20-11: A Tulip
Chances are your significant other thinks you're boring, dull and unattractive. Now here's the bad news...

10-0: Crabgrass
Your significant other thinks you're clinically dead.

Little Johnny said to Suzi, "We're going to have a GREAT time Saturday. I've gotten three tickets for the big game."

"Why do we need three?" asked Suzi.

Little Johnny gave her an evil grin and said, "They're for your Father, Mother and kid sister!"

Once upon a time, a Sultan was blessed with the birth of a son after years of hoping. The boy immediately became the apple of his father's eye.

Just before his son's sixth birthday, the Sultan said to him, "Son, I love you very much. Your birthday is coming soon. What would you like?"

His son replied, "Daddy, I would like to have my own airplane." His father bought him American Airlines.

Just before his son's seventh birthday, the Sultan said, "Son, you are my pride and joy. Ask what you want for your birthday. Whatever it is, it's yours."

His son replied, "Daddy, I would like a boat." His father bought him the Princess Cruise Line.

Just before his son's eighth birthday, the Sultan said, "Son, you bring so much happiness into my life. Anything you want, I shall get for you."

His son replied, "Daddy, I would like to be able to watch cartoons." His father bought him Disney Studios.

Just before his son's ninth birthday, the Sultan said, "Son, you are my life. Your birthday is coming soon. Ask what you wish. I will get it for you."

His son, who had grown to love Disney, replied, "Daddy, I would like a Mickey Mouse outfit and a Goofy outfit"

His father bought him the Democratic Party and CBS news.

Little Nancy was in the garden filling in a hole when her neighbor peered over the fence. Interested in what the cheeky-faced kid was up to, he asked, "What are you doing there, Nancy?"

"My goldfish died, and I've just buried him," replied Nancy, tearfully,
without looking up.

The neighbor was very concerned, said "That's an awfully big grave for a goldfish, isn't it?"

Nancy patted down the last heap of dirt then replied, "That's because he's inside your f*cking cat."

A Young Aussie was enjoying his first night in Rome drinking cappuccino at a pavement cafe when a pretty girl sat beside him.

"Hello," he said. "Do you understand English?"

"Only a little," she answered.

"How much?" he asked.

"Fifty dollars," she replied.

I watched an ant climb a blade of grass this morning. When he reached the top, his weight bent the blade down to the ground. Then, twisting his thorax with insectile precision, he grabbed hold of the next blade. In this manner, he traveled across the lawn, covering as much distance vertically as he did horizontally, which amused and delighted me. And then, all at once, I had what is sometimes called an "epiphany", a moment of heightened awareness in which everything becomes clear. Yes,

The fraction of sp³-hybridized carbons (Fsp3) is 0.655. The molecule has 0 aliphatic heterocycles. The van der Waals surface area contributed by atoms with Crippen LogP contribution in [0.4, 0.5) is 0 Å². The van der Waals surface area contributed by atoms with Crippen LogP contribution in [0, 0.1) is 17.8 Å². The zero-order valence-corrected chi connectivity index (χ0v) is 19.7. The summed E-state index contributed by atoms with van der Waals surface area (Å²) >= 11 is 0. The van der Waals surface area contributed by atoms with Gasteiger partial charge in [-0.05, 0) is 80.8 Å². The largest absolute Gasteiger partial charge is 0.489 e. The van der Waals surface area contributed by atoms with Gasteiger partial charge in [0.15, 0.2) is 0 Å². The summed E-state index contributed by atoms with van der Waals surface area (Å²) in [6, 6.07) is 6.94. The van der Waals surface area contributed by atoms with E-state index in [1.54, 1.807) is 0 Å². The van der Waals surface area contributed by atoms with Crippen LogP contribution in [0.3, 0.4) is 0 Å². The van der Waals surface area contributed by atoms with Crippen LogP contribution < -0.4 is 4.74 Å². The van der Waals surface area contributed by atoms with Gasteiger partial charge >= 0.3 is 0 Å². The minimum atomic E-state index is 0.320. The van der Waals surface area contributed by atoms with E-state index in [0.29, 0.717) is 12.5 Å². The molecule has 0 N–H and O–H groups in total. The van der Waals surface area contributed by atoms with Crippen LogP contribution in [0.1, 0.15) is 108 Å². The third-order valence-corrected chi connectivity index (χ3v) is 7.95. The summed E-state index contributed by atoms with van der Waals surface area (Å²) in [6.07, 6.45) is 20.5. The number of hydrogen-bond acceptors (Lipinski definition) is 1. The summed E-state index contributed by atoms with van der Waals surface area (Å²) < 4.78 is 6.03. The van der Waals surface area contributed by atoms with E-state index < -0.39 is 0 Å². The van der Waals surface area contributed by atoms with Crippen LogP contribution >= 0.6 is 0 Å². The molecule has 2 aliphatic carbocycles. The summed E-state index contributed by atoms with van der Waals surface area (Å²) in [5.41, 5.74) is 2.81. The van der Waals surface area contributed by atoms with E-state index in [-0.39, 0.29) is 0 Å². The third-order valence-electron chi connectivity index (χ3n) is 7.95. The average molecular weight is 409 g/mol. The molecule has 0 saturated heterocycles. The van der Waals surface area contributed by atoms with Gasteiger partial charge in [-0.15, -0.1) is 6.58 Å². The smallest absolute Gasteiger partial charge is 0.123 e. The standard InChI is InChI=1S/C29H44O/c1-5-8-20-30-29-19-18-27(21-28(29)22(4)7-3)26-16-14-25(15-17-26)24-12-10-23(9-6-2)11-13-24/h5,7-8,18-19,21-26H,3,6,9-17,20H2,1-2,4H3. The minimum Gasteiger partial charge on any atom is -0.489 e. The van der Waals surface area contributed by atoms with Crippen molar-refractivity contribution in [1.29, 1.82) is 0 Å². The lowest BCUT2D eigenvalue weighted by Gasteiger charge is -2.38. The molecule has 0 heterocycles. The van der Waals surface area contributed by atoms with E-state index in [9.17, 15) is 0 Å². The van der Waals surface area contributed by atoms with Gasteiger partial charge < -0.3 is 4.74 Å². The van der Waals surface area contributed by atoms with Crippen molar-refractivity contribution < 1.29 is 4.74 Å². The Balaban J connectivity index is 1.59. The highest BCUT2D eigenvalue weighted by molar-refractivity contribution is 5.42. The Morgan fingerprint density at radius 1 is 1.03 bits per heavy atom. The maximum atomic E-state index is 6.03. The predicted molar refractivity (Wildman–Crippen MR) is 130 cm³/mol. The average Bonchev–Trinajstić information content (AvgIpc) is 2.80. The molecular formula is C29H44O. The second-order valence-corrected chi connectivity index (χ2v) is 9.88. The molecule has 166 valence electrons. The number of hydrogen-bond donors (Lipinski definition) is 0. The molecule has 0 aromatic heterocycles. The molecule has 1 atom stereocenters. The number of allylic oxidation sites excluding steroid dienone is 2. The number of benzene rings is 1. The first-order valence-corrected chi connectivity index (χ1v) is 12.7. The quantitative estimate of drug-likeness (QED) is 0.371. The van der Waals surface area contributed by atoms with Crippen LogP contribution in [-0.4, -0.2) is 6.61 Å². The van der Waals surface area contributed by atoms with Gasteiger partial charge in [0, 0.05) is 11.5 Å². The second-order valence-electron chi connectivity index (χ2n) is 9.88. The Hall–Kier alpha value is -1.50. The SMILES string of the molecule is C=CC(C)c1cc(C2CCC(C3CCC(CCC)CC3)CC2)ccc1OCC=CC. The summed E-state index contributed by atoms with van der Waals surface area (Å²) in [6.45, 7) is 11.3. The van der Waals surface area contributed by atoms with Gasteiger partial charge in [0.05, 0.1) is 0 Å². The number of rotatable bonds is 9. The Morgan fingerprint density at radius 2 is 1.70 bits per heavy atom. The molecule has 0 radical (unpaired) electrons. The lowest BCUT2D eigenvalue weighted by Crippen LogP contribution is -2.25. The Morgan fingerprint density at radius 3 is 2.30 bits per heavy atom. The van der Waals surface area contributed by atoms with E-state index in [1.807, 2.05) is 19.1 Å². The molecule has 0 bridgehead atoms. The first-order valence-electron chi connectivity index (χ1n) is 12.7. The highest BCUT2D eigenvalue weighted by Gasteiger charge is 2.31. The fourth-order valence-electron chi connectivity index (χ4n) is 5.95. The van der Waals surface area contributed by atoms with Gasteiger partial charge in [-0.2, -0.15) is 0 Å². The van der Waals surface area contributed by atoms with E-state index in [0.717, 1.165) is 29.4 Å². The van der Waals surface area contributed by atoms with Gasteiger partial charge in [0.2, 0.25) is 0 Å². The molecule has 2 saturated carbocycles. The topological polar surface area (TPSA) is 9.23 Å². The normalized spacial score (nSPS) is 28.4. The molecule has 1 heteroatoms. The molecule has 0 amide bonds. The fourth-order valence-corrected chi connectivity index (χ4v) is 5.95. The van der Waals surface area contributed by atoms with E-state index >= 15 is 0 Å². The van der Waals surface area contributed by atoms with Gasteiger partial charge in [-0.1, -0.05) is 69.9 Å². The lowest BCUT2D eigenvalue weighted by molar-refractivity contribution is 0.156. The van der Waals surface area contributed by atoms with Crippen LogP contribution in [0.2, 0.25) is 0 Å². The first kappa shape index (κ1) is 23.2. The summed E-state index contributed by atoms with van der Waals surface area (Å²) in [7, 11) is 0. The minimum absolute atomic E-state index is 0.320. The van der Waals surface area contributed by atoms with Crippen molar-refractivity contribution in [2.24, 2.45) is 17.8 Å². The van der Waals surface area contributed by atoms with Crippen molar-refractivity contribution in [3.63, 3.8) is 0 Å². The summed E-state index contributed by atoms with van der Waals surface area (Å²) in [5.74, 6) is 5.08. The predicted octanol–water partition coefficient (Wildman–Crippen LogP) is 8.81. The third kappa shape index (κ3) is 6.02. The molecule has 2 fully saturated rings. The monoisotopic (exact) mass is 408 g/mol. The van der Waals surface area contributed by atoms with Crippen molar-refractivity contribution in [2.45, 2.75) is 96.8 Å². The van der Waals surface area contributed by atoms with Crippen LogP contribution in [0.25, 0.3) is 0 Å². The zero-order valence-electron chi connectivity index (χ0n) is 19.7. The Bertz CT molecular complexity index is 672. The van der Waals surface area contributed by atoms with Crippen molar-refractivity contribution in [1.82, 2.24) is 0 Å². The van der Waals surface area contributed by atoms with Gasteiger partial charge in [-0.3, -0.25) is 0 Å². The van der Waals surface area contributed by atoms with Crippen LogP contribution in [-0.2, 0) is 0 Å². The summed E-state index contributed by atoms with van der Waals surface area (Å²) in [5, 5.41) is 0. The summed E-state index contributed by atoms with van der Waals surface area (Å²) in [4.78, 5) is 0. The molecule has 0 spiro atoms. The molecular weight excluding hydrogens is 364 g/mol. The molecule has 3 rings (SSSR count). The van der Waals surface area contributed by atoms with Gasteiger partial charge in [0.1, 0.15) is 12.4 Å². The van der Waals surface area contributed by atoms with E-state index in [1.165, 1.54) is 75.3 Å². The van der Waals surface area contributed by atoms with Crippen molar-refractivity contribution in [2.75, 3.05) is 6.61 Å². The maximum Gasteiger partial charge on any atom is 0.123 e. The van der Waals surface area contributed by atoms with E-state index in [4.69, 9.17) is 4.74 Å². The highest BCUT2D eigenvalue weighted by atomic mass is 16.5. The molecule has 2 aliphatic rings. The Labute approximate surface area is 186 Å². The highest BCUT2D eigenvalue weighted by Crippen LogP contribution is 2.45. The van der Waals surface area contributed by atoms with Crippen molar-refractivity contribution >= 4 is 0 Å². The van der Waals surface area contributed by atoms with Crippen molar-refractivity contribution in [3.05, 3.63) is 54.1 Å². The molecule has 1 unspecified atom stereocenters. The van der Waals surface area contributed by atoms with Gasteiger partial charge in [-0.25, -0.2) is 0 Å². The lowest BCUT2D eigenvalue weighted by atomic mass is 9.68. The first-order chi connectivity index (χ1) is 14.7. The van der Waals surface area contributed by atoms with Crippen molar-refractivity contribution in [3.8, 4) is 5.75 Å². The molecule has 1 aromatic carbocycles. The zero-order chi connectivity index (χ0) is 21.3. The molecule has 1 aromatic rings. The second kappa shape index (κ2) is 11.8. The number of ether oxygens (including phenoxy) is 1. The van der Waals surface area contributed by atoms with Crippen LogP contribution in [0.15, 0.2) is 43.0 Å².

hunched over that ant on my hands and knees, I suddenly knew what I had to do... Quit drinking before noon.

One guy was explaining to his friend how the life often compensates for a person's natural deficiencies. "You see," he said, "If someone is a bit blind he might have a very good sense of hearing, or if his sense of taste has gone, he may have a keen sense of smell." "I agree with you," said the other. "I've always noticed that if a woman has one small breast , the other one is always just that little bit larger."

Wednesday, July 11, 2007

"Over the past two decades a literature big enough to fill a small airplane hangar has been produced on the causes of East Asian economic success...

To say that the Left critics got it wrong is not to say that the neoliberals got it right. The neoliberals have tended either to ignore contrary evidence or to acknowledge it without thought for its theoretical implications. This selective inattention to data that would upset the approved way of interpreting things and the use of repetition as a chief weapon of argument are two strong signs that the neoliberal paradigm is in a degenerative stage, taking on attributes of a disciplined delusional system. Like much Marxist writing of the 1970s, in fact. And like classical economics during the Great Depression, before Keynes's theoretical breakthrough...

My own evidence, illustrated above, suggests that neoliberal economists have been pioneering a whole new principle of causal inference - that to explain superior economic performance one may either simply ignore everything that is not in line with neoliberal prescriptions or assert that it hindered what would otherwise have been an even better performance. When this principle is combined with a wider professional propensity to treat "power" as a third-rank concept (the new 4,000-page Palgraue Dictionary of Economics has no entry for "power"), the result is an aversion to serious investigation of the role of the state in economic development. Assertions like "success has been achieved [in Korea] despite intervention" are put forth without a shred of evidence. In this way the circle is closed, the paradigm is protected, and minds can be set at rest...